A different view by Nena Skoko

November 10, 2008

Nena Skoko, Serbian contemporary artist, affronts cultural, political and social context with sharply humoristic and intriguing works that often challenge the spectrum of tolerance and modernity. When you see her embroidered sanitary towels or banknotes put across the artist’s face, well it can’t be just a shortage of canvas or paper.



Nena Skoko is a primarily textile artist, in a way that she thinks of layers, compositions, threads even when she employs video and performative techniques. Sometimes she enters into paper collage, photography or land art, but all the time thinking of background on which she configures patterns. And these patterns really have a story to tell: about femininity, art power vs. political power, personal boundaries and myths…

Even when you’re focused on the beauty of a minute ants made of yarn and hair, spread on the plate, you should look up for some deeper meaning of entropy, balance between order and chaos.


Order and Chaos

Nena Skoko is always pulling some tricks! For example, her huge installation ‘Cat is turning round you’, in a shape of textile labyrinth invites you to enter it and enjoy within white soft walls that curve like a snail. But what she actually does is sophisticated realization of children’s playing song that is not so cute and funny after you stop singing and start thinking about the lines.

E-mail handkerchiefs are also a good, not to say practical, jokes about modern communication. Twenty years ago everybody had a nice, ironed and clean, cotton handkerchief in a pocket, usually decorated with embroidered initials. Instead, Nena Skoko stitched email addresses on! What a great clash!


E-mail handkerchiefs

While reading her biography, which is amazing, I stumbled upon a great statement: ‘I’m intensively trying to forget what I learned at Faculty of Applied Arts, Belgrade’. Nena Skoko successfully passed through the whole system of artistic education (MA Belgrade, postgraduate studies Helsinki, Poznan and London), but only after leaving the institutional tradition she found her individual sense of art making. By now Nena exhibited a lot at national and international level and started many projects: Rerna, Punctum for artist experiment, Balkan Fibre Art…


Cat is turning round you

When I think of textile art, I cannot help myself not to think about the huge tradition of textile handicrafts which generations and generations of women used to patiently learn, primarily to produce a dowry for a dissent marriage, and secondly to socialize with other women during winter days.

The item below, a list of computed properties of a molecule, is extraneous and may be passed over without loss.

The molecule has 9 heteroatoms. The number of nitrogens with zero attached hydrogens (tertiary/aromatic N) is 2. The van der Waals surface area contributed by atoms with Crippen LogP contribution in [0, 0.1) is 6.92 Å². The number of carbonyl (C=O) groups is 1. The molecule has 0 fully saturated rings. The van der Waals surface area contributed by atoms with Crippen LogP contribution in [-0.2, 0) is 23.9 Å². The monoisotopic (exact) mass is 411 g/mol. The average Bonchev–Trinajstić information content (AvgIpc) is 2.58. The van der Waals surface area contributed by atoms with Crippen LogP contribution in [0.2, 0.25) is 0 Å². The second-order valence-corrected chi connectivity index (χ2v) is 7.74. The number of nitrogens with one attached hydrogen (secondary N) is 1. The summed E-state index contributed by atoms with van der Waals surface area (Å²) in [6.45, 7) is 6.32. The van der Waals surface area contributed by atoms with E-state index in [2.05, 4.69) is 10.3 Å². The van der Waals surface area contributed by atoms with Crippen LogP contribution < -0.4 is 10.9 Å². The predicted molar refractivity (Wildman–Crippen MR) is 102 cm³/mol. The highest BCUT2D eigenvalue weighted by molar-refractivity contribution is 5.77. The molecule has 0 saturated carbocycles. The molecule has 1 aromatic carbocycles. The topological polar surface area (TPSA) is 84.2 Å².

Nena Skoko also pulls a lot from this social aspect; she always comments on the environment she lives in (and Balkan countries have much to offer in this respect), but at the same time uses her artistic energy to include other people in creative process. Project Renovation / Art service invited people to intervene with fancy work on old clothes – as subversion to consumerist anti-individualistic contemporary fashion.


Seven Women’s Days

Her last work is called ‘Seven women’s days’. Nena was inspired with bodily changes, with process inside us that employ physicality, emotionality and psyche. Just as mature women, burdened with patriarchic taboos, she was ready to speak openly about her period and to buy sanitary towels without rapping them in five bags. But now, those seven days are also entering some changes…. She stitches blood traces, in all the nuances so well known to every woman, on the sanitary towels demonstrating to gender inclusive views how this actually looks like. Balkan men see pussy in a different light now, there’s no doubt!

Nena Skoko makes art in conditions that put her on the edge; she plays with tolerance, good taste, common sense, institutions, showing all the danger of normalization processes. The humor is here to make us laugh at first point, but soon this laughter makes you think about the world you live in.

(Ivana Podnar is guest blogger on Personal Cyber Botanica…)
  • Pingback: Interview with Nena Skoko: Treating textiles and fibers | Body Pixel

  • Pingback: Milena Ristic – on the happy side of art and the blunt side of life | Body Pixel

  • Leave a Reply

    Your email address will not be published. Required fields are marked *